Posted by: ritagone | April 6, 2011

Simply Christian

I love a good book, a challenging book, a book that makes you think and that has the ability to leave you a different (better) person.  Last week it was my quoting of N.T. Wright’s “Simply Christian” that catapulted our discussion about the words “church” vs. “community” into a wonderful days’ long debate and made me feel that what I do every Wednesday morning has some relevance to the issues of Christian Associates on a very basic level, and I felt great about that.

I read “Simply Christian” slowly, savoring each chapter, underlining and putting exclamation marks in the margins (something I find difficult to do with e-books, I might add, although for travel you can’t beat the ease and weightlessness of a Kindle book).  And toward the end, as Wright wrapped up his conclusions, I found it amazing – as I often do — that he talked about the very subject that I am studying right now because I’m teaching our Growth Group this coming Monday night as we go through 1 Thessalonians.  What are the chances that “Simply Christian” would have something so pertinent to say to me as I prepare a short lesson on 1 Thessalonians chapter 4, which deals with, among other topics, purity in a world that has no idea what real purity looks like?

Well, I’d say the chances are pretty good, because that’s exactly what happened.  Sure enough, in the last pages of the very last chapter of the book, there were two quotes that leapt out at me about what holiness should mean to the Jesus follower, quotes that enabled me to better get my head around the lesson I am preparing for a bunch of people who, decades into their walks with Jesus, are still trying to learn and understand what this means, as I think we all are.

Wright said:  “Christian holiness is not (as people often imagine) a matter of denying something good.  It is about growing up and grasping something even better.”  And there you have it, better than I could say it, and counterculturally descriptive of the world around us.  The world around us tells us that there should be no denying yourself of anything you deem good, any pleasure, any sensation, any desire.  And we Christians, sad to say, have bought into this philosophy, couching it in all kinds of excuses and lack of restraint.  Instead, Wright tells us to grow up and learn to start grasping something far better, a life that resembles the life Jesus led.  What could be better, more fulfilling, than the purity and the focus and the selflessness that Jesus exhibited?  Instead, we’ve sold out for second and third best.  It’s not holiness; it’s hollowness.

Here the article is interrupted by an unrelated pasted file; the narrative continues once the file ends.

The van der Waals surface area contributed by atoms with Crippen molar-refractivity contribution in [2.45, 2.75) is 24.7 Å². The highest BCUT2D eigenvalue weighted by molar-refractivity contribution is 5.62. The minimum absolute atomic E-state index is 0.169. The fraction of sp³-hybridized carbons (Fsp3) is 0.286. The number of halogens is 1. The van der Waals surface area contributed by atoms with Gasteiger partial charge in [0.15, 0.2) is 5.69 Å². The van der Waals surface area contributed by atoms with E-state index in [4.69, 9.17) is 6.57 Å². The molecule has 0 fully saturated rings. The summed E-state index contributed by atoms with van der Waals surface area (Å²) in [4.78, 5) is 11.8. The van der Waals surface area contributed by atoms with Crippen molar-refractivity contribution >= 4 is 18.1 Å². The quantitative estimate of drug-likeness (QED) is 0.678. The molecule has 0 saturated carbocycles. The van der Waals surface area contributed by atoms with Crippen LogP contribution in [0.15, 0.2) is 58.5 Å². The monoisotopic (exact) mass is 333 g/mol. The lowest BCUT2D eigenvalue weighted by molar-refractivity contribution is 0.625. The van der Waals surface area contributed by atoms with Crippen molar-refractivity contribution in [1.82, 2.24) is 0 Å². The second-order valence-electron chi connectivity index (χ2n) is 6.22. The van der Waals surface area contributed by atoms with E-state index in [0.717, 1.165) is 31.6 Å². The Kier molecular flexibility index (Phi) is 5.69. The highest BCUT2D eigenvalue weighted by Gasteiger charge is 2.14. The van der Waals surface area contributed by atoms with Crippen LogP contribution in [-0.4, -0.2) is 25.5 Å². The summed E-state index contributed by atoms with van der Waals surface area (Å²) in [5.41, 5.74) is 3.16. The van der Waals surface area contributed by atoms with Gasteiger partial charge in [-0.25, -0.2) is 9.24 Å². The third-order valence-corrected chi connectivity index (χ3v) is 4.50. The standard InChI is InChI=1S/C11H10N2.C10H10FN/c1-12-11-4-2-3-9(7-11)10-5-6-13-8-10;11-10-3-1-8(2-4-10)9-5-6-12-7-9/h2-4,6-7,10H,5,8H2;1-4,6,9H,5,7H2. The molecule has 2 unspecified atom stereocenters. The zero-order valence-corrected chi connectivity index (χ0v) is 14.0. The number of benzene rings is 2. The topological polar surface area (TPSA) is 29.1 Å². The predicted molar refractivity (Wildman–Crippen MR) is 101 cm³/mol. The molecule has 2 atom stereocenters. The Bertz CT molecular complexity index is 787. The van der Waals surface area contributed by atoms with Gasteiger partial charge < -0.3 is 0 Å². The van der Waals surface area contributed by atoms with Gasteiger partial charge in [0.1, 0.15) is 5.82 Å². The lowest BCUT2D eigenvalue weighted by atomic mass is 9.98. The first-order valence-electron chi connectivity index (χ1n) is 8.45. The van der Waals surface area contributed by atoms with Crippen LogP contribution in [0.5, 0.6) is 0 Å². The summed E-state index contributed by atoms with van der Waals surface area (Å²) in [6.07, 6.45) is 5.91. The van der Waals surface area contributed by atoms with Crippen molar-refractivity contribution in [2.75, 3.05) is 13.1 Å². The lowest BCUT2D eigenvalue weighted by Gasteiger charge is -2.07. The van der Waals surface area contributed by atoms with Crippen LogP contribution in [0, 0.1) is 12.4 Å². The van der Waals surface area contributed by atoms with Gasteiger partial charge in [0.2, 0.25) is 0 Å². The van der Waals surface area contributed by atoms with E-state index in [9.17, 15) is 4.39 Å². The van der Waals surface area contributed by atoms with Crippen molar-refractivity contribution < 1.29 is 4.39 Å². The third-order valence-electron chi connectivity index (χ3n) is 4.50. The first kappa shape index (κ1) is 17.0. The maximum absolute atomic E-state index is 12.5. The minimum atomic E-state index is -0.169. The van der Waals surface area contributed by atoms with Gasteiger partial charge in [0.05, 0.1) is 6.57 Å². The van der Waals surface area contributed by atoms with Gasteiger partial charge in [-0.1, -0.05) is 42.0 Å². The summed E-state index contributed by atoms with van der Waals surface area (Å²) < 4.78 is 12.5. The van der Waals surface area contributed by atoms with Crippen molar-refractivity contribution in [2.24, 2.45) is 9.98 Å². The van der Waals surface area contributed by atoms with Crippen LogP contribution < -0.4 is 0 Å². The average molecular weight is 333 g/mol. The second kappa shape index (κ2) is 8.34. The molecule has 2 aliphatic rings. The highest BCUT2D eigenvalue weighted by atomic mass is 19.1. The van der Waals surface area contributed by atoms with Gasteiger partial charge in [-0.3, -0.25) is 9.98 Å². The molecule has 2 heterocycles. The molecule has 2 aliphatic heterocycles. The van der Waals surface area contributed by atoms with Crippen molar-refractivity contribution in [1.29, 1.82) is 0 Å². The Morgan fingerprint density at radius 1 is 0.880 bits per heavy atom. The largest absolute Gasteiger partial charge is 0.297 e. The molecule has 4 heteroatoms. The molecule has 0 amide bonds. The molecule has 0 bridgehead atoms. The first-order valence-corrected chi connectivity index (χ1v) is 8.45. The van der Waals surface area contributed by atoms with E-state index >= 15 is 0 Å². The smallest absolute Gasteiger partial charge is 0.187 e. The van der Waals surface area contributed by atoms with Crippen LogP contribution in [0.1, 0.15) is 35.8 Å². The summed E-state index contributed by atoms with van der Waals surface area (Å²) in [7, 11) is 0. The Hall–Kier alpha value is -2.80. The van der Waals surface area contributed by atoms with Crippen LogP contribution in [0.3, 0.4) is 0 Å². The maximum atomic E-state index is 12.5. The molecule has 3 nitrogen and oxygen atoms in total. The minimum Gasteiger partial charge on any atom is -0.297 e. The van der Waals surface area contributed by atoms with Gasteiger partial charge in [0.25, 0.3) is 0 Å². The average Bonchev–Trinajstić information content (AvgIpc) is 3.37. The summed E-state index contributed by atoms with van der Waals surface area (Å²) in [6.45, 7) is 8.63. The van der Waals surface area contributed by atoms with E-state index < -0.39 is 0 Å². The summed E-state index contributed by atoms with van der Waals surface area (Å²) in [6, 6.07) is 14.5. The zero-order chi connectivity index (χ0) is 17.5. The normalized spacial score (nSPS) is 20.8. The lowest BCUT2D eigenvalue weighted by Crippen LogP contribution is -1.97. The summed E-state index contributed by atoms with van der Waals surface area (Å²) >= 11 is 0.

And then he ends the book with these beautiful sentences, stirring in their excitement and their charge to start living a different kind of life:   “Made for spirituality, we wallow in introspection.  Made for joy, we settle for pleasure.  Made for justice, we clamor for vengeance.  Made for relationship, we insist on our own way.  Made for beauty, we are satisfied with sentiment.  But new creation has already begun.  The sun has begun to rise.  Christians are called to leave behind, in the tomb of Jesus Christ, all that belongs to the brokenness and incompleteness of the present world.  It is time, in the power of the Spirit, to take up our proper role, our fully human role, as agents, heralds, and stewards of the new day that is dawning.  That, quite simply, is what it means to be Christian: to follow Jesus Christ into the new world, God’s new world, which he has thrown open before us.”

You know, every once in a while – apart from the Bible – we read a book that pulls us up out of our lethargy and makes us take a look at ourselves, at our walk with God, and prods us to be better.  There are all kinds of books like this awaiting us if we would only look for them.  “Simply Christian” was such a book for me.  In fact, I plan to re-read it in the near future, because I’m sure I’ll discover new thoughts and ideas the next time.  It might be a great book for you.  It might not.  But there are others out there that can have this affect on you.  Look for them.  Don’t neglect the reading of Scripture, of course, but be sure to be doing some other reading at the same time.  Ask a friend what he or she is reading or has read that has stimulated discussion and/or change.  Make a commitment to do some reading at least every day.  I read “Simply Christian” a bit each morning.  It took me about a month to finish it.  It was a month well spent.

At the end of the day, “American Idol” is lots of fun and a great topic of conversation around the watercooler.  But watching it will not change your character.  Reading your Bible or reading a good, well-written book will indeed help you to grasp something better.

Maybe those of you reading this today would like to toss back to the rest of us a book you’ve read recently that has really challenged you and caused you to grow spiritually!






  1. Thanks for the suggestion Rita! Looking forward to reading it.

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